4. well, it looks like you’ve been busy! i can’t blame you for not getting so much knitting done right now. your nightingale shawl is quite pretty, although, i’m not sure if i’m more enchanted by the yarn or the pattern! is it my imagination, or is the body stich somewhat similar to alhambra?

    have a great holiday weekend!

  5. Yay for the garden! We’ve really committed to one this year and I love seeing how well yours does. (good inspiration) I’ll have to try the squash up the fence thing as the bugs always get us.

  6. Ooooh that shawl is going to be SO pretty. I like nightingale for a name, it’s cute. That string theory sock yarn looks SO yummy squishy.

  7. Naming patterns is always fun. The French name for lily of the valley is muguet, but I agree that nightingale is a prettier name, and fits the color too.

    The best of luck with expanding into sweater design! Like all your lace patterns, I bet it will be a smashing success!

    MJ

  8. Nightingale works perfectly as a name – the song of the nightingale is so fluid, and the pattern looks both like wings fluttering and water falling.

    And now you’ve inspired me to get out and get my just bought plants in the ground (but maybe I’ll knit a round or two first…).

  9. I bet you had a blast last night! The garden looks fabulous, and those new yarns — yum… Where did Kim get ahold of that minky gorgeousness? Enjoy your holiday weekend 🙂

  10. I’m looking forward to a maze sweater pattern. I think that’s gorgeous and also something that Hubster might wear that would be interesting enough to survive knitting in a 40 extra long.

    I love Nightingale, you had me at the swatch.

    And my envy over your garden is just shameful. I shall keep silent about that.

  11. Now THAT is a garden! I have 4 tomato plants and a pot full of herbs and that’s it. I used to have a ‘square foot’ garden, but I’ve come to terms with the amount of time that I have to garden (vs. knit, sleep, work, etc.) and weeding in the hot summer while fending off mosquitoes isn’t really my idea of fun. So the farmer’s market has a good customer in me. 🙂 Those yarns are yummy–I bookmarked the site for future reference!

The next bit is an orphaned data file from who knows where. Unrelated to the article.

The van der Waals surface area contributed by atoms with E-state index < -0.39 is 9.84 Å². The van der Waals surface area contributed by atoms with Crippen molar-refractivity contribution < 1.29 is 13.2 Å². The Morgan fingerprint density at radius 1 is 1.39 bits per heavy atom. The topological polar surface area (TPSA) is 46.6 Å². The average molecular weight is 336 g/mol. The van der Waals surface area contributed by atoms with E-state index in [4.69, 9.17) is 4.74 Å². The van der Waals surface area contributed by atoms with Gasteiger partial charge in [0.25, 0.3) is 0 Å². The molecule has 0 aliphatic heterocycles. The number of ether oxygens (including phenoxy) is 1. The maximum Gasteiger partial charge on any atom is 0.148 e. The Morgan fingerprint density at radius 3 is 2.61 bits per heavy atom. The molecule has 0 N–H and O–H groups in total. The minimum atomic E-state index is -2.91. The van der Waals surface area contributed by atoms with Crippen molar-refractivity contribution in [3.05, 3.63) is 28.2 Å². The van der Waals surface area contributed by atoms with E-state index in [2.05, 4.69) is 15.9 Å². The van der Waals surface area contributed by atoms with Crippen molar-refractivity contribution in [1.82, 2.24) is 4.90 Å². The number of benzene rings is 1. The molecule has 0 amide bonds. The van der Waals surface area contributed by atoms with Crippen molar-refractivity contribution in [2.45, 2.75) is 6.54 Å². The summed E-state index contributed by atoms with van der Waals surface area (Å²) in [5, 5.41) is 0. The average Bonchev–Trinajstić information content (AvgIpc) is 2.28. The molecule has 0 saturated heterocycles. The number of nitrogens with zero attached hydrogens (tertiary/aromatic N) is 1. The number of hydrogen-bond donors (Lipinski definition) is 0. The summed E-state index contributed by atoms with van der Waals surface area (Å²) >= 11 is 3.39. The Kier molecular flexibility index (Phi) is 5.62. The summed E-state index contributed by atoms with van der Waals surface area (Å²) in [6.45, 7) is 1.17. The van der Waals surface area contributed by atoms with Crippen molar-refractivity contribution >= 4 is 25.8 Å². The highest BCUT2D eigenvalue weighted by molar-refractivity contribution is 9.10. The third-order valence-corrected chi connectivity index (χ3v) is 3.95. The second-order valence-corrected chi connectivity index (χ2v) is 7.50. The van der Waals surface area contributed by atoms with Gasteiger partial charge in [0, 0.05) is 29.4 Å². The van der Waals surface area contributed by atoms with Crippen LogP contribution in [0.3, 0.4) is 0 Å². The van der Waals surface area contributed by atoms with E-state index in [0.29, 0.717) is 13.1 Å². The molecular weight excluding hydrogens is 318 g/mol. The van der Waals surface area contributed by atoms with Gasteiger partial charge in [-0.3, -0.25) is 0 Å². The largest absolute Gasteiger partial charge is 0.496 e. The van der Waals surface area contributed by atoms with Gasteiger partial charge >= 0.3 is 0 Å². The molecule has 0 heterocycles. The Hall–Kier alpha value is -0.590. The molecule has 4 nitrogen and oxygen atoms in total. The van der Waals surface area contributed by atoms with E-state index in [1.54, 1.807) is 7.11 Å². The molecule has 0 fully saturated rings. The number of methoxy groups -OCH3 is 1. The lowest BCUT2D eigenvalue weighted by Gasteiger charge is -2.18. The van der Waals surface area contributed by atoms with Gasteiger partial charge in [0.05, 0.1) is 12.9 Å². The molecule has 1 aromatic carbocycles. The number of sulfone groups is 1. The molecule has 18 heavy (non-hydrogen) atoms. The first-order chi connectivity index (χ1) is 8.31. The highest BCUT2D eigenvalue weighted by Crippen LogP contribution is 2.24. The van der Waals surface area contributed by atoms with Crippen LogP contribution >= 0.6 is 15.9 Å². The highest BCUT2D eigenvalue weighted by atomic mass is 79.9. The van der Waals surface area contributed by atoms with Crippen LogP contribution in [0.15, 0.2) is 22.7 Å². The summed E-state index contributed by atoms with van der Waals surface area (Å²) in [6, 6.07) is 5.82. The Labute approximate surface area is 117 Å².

12. Hi Anne,

    I spent the weekend gardening and all I did was make it so my place no longer looked like a rental! I’m hoping to do something with the veggie patch next weekend (and we have a frost warning up here for tonight anyway, so I’ll count myself blessed).

    I’m interested it know, what do you have in your dye garden bed. I’m starting to build one myself and would love some suggestions.

    Your projects are all looking beautiful!
    Cheers
    Jennifer

  13. I put my tomotoes in the same day you did…I followed your biocalendar suggestion. *smile* Would you believe the plants have doubled in size?!? This is Monday evening and we are wondering if this year is going to be the opposite of last year for yield. I sure hope so. Hope you had a great weekend!

  14. After spending the day in Wooster, oohing and ahhhing over everything, we got home just in time to plant the garden. We do raised beds. But seriously way too much.

    I hope you had fun in Wooster. I know I did. I bought the boxleaf wrap pattern and some beautiful Briar Rose Grandma’s Blessing. I just have to finish some other stuff before I can begin!

  15. Asparagus – are you leaving some to go to fronds (asparagus fern that comes with roses sometimes)? That is what you’ll need to get more asparagus next year!